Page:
Find Information About:

Drugs & Supplements

Get information and reviews on prescription drugs, over-the-counter medications, vitamins, and supplements. Search by name or medical condition.

Pill Identifier

Pill Identifier

Having trouble identifying your pills?

Enter the shape, color, or imprint of your prescription or OTC drug. Our pill identification tool will display pictures that you can compare to your pill.

Get Started
My Medicine

My Medicine

Save your medicine, check interactions, sign up for FDA alerts, create family profiles and more.

Get Started

WebMD Health Experts and Community

Talk to health experts and other people like you in WebMD's Communities. It's a safe forum where you can create or participate in support groups and discussions about health topics that interest you.

  • Second Opinion

    Second Opinion

    Read expert perspectives on popular health topics.

  • Community


    Connect with people like you, and get expert guidance on living a healthy life.

Got a health question? Get answers provided by leading organizations, doctors, and experts.

Get Answers

Sign up to receive WebMD's award-winning content delivered to your inbox.

Sign Up

It's easy to ignore the effects of poor oral hygiene because they're hidden in your mouth. But gum disease produces a bleeding, infected wound that's the equivalent in size to the palms of both your hands, says Susan Karabin, DDS, a New York periodontist and president of the American Academy of Periodontology.

"If you had an infection that size on your thigh, you'd be hospitalized," Karabin says. "Yet people walk around with this infection in their mouth and ignore it. It's easy to ignore because it doesn't hurt ... but it's a serious infection, and if it were in a more visible place, it would be taken more seriously."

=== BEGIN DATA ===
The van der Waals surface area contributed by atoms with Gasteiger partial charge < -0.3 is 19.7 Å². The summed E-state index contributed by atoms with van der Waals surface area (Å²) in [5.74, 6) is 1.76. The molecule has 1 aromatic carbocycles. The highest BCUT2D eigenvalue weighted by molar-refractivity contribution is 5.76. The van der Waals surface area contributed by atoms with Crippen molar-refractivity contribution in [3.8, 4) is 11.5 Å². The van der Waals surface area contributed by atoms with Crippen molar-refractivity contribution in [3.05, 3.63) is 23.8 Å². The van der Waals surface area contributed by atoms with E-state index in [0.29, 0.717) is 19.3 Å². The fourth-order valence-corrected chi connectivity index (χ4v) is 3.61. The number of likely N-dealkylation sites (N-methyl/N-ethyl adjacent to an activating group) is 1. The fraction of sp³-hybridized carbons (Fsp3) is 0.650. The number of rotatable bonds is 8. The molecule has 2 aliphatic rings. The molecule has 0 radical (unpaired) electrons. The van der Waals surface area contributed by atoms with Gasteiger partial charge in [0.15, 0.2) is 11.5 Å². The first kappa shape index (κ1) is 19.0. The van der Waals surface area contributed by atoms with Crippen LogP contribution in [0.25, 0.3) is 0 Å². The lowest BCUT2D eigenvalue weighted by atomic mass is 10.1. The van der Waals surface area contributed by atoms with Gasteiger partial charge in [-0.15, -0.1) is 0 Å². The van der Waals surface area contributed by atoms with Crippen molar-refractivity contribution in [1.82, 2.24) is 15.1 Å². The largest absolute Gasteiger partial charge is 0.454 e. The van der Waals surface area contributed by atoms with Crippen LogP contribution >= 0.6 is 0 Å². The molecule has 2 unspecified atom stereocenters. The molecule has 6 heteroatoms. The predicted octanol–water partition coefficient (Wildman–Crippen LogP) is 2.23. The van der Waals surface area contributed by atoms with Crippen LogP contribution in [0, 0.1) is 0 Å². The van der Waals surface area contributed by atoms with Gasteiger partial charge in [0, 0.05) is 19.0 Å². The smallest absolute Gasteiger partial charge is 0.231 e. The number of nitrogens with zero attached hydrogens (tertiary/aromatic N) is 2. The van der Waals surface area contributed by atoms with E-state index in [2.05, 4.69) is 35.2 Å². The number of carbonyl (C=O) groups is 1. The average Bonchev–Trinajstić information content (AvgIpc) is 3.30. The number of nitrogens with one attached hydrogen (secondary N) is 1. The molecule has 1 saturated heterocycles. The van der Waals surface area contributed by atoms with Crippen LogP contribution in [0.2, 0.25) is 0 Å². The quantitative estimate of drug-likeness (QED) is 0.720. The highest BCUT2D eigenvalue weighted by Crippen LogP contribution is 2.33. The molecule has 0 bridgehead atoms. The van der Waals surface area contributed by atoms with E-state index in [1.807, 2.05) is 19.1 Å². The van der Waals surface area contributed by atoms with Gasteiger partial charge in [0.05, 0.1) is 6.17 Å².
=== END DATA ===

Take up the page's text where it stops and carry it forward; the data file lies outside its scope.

You may think that the worst consequence of poor dental health would be lost teeth and painful times in the dentist's chair. But some studies have linked common oral problems to illnesses, including heart disease, stroke, diabetes, premature birth, osteoporosis, and even Alzheimer's disease. In most cases, the strength and exact nature of the link is unclear, but they suggest that dental health is important for preserving overall health.

"We need to educate the public that the mouth isn't disconnected to the rest of the body," says Sally Cram, DDS, a periodontist in Washington, D.C., and spokeswoman for the American Dental Association.

How Gum Disease Spreads

Periodontal disease is an infection caused by unhealthy bacteria that lodge between the teeth and gums. Simply brushing your teeth is enough to put some of those bacteria into your bloodstream, says Robert J. Genco, DDS, PhD, an oral biologist at the University of Buffalo. The bacteria then travel to major organs where they can spur new infections.

Inflammation also plays a role in spreading the effects of bad oral health. Red and swollen gums signal the body's inflammatory response to periodontal bacteria. "If you have inflammation in your mouth, certain chemicals are produced in response that can spread [through the bloodstream] and wreak havoc elsewhere in the body," Cram says.

Evidence is mounting of the importance of the "mouth-body connection," as it is known, as dental problems are being linked to a growing list of other ailments.

Tips for Pretty Teeth and Gums

See how to keep your teeth healthy, white, and even.
View slideshow